Away from protesters, I’ve been lucky enough to engage in some meaningful, and constructive religious dialogue over the years. I’ve been on inter-faith panels, and visited a few churches, and when I was done with those things the impression I left was a positive one. Many times I ended up with new friends as a result of those experience, and I accomplished this through being positive and being respectful. When doing inter-faith work the goal is not to convert anyone or get them to agree with you, but to help them see you (and our community) as a positive. A successful interaction with a Christian is one where they leave seeing you as a person, not an enemy or a servant of evil.

Having grown up outside of Nashville Tennessee I have a lot of conservative, Christian Evangelical friends. When discussing spiritual matters with them there’s always this little bit of me that simply wants to “discredit” what they believe. Sometimes I just want to go through their Holy Book and point out every little contradiction, but what’s the point? Being antagonistic like that is simply going to make them defensive, and it’s only going to reinforce the perception that I’m against them. I’m not against anyone, I disagree with people about a whole host of issues, but those are entirely different things. What’s most rewarding when dealing with my Evangelical friends is when their friends realize that I’m just another person, living a painstakingly average life in a lot of ways.

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About Jason Mankey

Jason Mankey has been involved with Paganism for the last twenty years, and has spent the last ten of those years as a speaker, writer, and High Priest. Jason can often be found lecturing on the Pagan Festival circuit, so you might just bump into him. When not reading and researching Pagan history he likes to crank up the Led Zeppelin, do rituals in honor of Jim Morrison (of The Doors), and sing numerous praises to Pan, Dionysus, and Aphrodite. He lives in Sunnyvale CA with his wife Ari and two hyper-kinetic cats.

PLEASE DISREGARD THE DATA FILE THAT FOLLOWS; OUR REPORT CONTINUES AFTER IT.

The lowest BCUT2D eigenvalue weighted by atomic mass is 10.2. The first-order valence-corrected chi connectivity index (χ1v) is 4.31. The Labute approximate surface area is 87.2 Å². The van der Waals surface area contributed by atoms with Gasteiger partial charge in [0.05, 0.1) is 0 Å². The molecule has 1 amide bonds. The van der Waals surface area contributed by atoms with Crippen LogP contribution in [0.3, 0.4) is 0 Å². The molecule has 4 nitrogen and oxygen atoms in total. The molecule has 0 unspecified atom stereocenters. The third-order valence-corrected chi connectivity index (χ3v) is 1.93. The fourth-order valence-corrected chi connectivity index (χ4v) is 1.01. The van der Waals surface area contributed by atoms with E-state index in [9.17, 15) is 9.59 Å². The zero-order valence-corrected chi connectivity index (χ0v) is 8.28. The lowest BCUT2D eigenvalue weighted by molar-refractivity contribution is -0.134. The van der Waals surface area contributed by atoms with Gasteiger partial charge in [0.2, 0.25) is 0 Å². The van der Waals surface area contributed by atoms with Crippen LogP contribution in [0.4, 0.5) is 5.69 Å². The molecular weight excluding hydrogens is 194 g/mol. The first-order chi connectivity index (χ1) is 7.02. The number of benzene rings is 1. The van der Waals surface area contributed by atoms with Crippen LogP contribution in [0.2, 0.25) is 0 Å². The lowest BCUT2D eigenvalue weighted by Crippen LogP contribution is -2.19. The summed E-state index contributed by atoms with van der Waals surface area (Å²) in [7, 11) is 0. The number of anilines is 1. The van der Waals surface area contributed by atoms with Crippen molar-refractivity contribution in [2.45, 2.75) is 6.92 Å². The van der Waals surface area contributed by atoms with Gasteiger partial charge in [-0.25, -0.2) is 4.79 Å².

• Adrian Hawkins

    I always prefer the kill it with kindness approach. Bring them water, move them into the shade etc.

    • Druidwood

      I’m much the same way my mom is an 

      Christian & she’ll start going off on me from time to time. I let her rant & let her act un-christ like as I call it. Once she realizes is she’ll stop but ONLY after the damage is done. Many Christian tend to go this route trying to get me to act out or say something demeaning to them about thier faith OR about themselves.  One of my best friends is also an
      evangelical Christian as well & he can’t stand to see other Christian act that way himself. Sadly I have some friends who call themselves Pagan who act this same way.

  • ConcernedPagan

    Not to give you an audience for your pointless attempts at dialog, but how is this different. Pagans are diverse and if young lad wants to argue with the xtians , good for him. 

    I’m glad you can let sleeping dogs lie, but quite frankly Pagans are far more diverse then xtians. proselytizing may be on the books. Is it because your feeling smug on the internet that i should listen to you again. 

    Those evangelical friends are gonna turn on you. Its just a matter of time and someone new is gonna disturb your dynamic and those so called friends of yours will be telling you that your going to burn in a lake of fire, thats if they’re not doing their best to get you fired or worst. 

    You said you shouldn’t argue with immoderate people, but if your not willing to do that. Will you be willing to argue with moderate people. These people are the ones who just like you are trying to get by and by. You really think your evangelical friends are more susceptable to religious argument. 

    This just seems like apologist and back in the closet bullshit if you ask me, but hey whatever floats your boat. 

    • Star Foster

       Anonymous e-mails with troll-like behavior automatically get blocked.

      • Hatersgonnahate